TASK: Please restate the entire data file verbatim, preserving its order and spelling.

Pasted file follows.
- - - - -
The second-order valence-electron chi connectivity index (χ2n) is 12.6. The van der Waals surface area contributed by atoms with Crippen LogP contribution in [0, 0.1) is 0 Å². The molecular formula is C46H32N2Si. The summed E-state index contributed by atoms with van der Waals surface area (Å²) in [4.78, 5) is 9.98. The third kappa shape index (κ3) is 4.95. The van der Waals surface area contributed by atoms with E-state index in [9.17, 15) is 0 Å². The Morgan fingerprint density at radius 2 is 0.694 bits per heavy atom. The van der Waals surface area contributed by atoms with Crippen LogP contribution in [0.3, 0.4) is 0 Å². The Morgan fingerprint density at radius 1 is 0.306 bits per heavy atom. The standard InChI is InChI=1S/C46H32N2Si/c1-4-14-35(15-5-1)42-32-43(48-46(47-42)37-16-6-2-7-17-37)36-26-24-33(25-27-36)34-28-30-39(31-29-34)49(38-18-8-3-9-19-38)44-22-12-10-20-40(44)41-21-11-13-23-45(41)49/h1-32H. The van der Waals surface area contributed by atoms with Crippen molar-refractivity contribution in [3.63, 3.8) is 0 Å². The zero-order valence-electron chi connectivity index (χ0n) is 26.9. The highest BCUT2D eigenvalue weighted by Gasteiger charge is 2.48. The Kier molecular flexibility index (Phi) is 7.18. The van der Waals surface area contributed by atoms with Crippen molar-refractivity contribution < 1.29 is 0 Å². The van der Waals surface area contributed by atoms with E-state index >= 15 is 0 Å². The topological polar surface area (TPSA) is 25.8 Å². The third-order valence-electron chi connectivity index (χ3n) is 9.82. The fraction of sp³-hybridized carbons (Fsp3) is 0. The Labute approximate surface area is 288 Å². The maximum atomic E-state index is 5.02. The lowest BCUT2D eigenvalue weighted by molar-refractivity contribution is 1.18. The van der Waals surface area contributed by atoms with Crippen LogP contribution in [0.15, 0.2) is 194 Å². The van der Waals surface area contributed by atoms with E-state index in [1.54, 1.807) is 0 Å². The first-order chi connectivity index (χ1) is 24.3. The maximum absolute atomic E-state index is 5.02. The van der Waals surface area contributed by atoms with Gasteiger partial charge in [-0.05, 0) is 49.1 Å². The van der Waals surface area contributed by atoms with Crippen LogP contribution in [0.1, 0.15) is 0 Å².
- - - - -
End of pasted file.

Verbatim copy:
The second-order valence-electron chi connectivity index (χ2n) is 12.6. The van der Waals surface area contributed by atoms with Crippen LogP contribution in [0, 0.1) is 0 Å². The molecular formula is C46H32N2Si. The summed E-state index contributed by atoms with van der Waals surface area (Å²) in [4.78, 5) is 9.98. The third kappa shape index (κ3) is 4.95. The van der Waals surface area contributed by atoms with E-state index in [9.17, 15) is 0 Å². The Morgan fingerprint density at radius 2 is 0.694 bits per heavy atom. The van der Waals surface area contributed by atoms with Crippen LogP contribution in [0.3, 0.4) is 0 Å². The Morgan fingerprint density at radius 1 is 0.306 bits per heavy atom. The standard InChI is InChI=1S/C46H32N2Si/c1-4-14-35(15-5-1)42-32-43(48-46(47-42)37-16-6-2-7-17-37)36-26-24-33(25-27-36)34-28-30-39(31-29-34)49(38-18-8-3-9-19-38)44-22-12-10-20-40(44)41-21-11-13-23-45(41)49/h1-32H. The van der Waals surface area contributed by atoms with Crippen molar-refractivity contribution in [3.63, 3.8) is 0 Å². The zero-order valence-electron chi connectivity index (χ0n) is 26.9. The highest BCUT2D eigenvalue weighted by Gasteiger charge is 2.48. The Kier molecular flexibility index (Phi) is 7.18. The van der Waals surface area contributed by atoms with Crippen molar-refractivity contribution < 1.29 is 0 Å². The van der Waals surface area contributed by atoms with E-state index >= 15 is 0 Å². The topological polar surface area (TPSA) is 25.8 Å². The third-order valence-electron chi connectivity index (χ3n) is 9.82. The fraction of sp³-hybridized carbons (Fsp3) is 0. The Labute approximate surface area is 288 Å². The maximum atomic E-state index is 5.02. The lowest BCUT2D eigenvalue weighted by molar-refractivity contribution is 1.18. The van der Waals surface area contributed by atoms with Crippen LogP contribution in [0.15, 0.2) is 194 Å². The van der Waals surface area contributed by atoms with E-state index in [1.54, 1.807) is 0 Å². The first-order chi connectivity index (χ1) is 24.3. The maximum absolute atomic E-state index is 5.02. The van der Waals surface area contributed by atoms with Gasteiger partial charge in [-0.05, 0) is 49.1 Å². The van der Waals surface area contributed by atoms with Crippen LogP contribution in [0.1, 0.15) is 0 Å².